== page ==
During a landmark visit to the United States by President Thein Sein of Myanmar to the United Nations General Assembly, the United States Government this week announced it would lift the last remaining sanctions that have been imposed on Myanmar (Burma) which have mostly been in effect since 1990 which adds impetus to the rapid and sweeping progressive reform over the past year of a resource rich albeit impoverished country.
The sanctions which have been gradually lifted this year covered visa and travel restrictions, restrictions on financial services, prohibitions of goods from Myanmar, prohibition of any local investment as well as limitation on any assistance by the United States Government.
This latest announcement follows a number of positive political steps in Myanmar which include the dissolution of the former State Peace and Development Council in March this year with power transferred to the new quasi-civilian Union Government.
In addition, other steps made by President Thein Sein of the Union Government has been the release of political prisoners and ceasefire talks with various ethnic-based militias along with amendment of the national laws which allowed opposition parties to participate in the parliamentary elections this year.
The complete lifting of the sanctions follows similar moves taken by the international community to equally roll back tough sanctions.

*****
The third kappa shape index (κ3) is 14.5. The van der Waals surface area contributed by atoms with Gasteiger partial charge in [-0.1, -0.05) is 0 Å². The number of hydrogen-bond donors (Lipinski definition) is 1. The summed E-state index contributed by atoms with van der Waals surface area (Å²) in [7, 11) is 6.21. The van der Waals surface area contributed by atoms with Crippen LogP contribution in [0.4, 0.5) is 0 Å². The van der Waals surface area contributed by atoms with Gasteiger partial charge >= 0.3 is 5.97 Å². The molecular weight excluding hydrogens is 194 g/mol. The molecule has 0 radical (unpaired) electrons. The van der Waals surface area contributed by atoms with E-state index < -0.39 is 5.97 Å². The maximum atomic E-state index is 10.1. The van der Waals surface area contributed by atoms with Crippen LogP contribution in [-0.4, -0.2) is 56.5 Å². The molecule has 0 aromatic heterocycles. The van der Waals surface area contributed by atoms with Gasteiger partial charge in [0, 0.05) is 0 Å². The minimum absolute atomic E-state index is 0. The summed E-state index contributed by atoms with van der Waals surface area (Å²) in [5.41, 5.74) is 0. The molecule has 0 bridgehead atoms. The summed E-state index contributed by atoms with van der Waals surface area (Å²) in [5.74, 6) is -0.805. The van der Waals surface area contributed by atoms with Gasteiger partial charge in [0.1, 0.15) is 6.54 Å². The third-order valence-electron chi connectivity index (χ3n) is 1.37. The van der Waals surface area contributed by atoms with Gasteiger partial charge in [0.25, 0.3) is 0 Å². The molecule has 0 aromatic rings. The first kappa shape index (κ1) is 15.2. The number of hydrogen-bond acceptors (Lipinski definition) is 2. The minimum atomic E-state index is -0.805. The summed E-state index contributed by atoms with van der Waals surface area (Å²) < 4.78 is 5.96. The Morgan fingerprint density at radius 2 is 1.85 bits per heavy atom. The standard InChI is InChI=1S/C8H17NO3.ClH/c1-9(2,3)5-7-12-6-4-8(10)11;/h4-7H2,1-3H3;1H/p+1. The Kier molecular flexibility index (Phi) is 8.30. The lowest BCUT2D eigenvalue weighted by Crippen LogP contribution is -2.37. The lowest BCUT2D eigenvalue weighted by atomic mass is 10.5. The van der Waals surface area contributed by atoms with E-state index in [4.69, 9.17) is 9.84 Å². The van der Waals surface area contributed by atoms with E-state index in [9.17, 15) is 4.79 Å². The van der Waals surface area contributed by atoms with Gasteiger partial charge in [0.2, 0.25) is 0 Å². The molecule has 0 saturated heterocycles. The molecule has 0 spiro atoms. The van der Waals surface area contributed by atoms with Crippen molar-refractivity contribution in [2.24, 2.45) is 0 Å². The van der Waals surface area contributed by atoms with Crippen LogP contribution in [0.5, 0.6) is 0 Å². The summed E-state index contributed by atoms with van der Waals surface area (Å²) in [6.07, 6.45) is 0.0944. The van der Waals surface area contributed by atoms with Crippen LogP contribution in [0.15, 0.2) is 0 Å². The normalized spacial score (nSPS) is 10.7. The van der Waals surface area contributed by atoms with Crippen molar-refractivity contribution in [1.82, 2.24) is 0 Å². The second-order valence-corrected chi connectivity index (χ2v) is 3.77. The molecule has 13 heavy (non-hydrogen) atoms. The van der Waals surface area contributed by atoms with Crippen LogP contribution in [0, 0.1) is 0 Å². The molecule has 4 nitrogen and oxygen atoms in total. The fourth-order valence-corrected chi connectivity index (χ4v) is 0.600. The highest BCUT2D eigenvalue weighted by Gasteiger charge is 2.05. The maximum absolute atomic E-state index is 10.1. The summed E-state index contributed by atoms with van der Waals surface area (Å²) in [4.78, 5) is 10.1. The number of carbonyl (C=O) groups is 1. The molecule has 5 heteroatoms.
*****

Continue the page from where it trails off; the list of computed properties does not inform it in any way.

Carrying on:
In July, an economic announcement was made giving the green light for United States investment which enabled a US trade delegation to visit the country just a few days later. Earlier this month, the Coca-Cola Company announced it had begun to ship drinks to businesses in Myanmar, and some reports say that it is projected to invest USD100 million over the next three years generating about 2,000 jobs for Myanmar citizens.
The latest political development underlines the remarkable pace and new direction taken for economic and political development in Myanmar and normalizing a commercial relationship giving opportunities for Myanmar nationals to export their goods into the United States.
According to the Myanmar Garment Association, the lifting of the import ban this week will especially assist garment exports to the United States – which had been the largest market before the ban was imposed back in 2003. Apparently some 72% of garment exports in 2011 were exported mostly to Japan and South Korea totaling about USD558 million.
by William Miller (Partner, HK, NZ, AU Solicitor)
Sean Hayes may be contacted at: [email protected]
Sean Hayes is co-chair of the Korea Practice Team for one of the leading international law firms. He is the only non-Korean to have worked as an attorney for the Korean court system (Constitutional Court of Korea).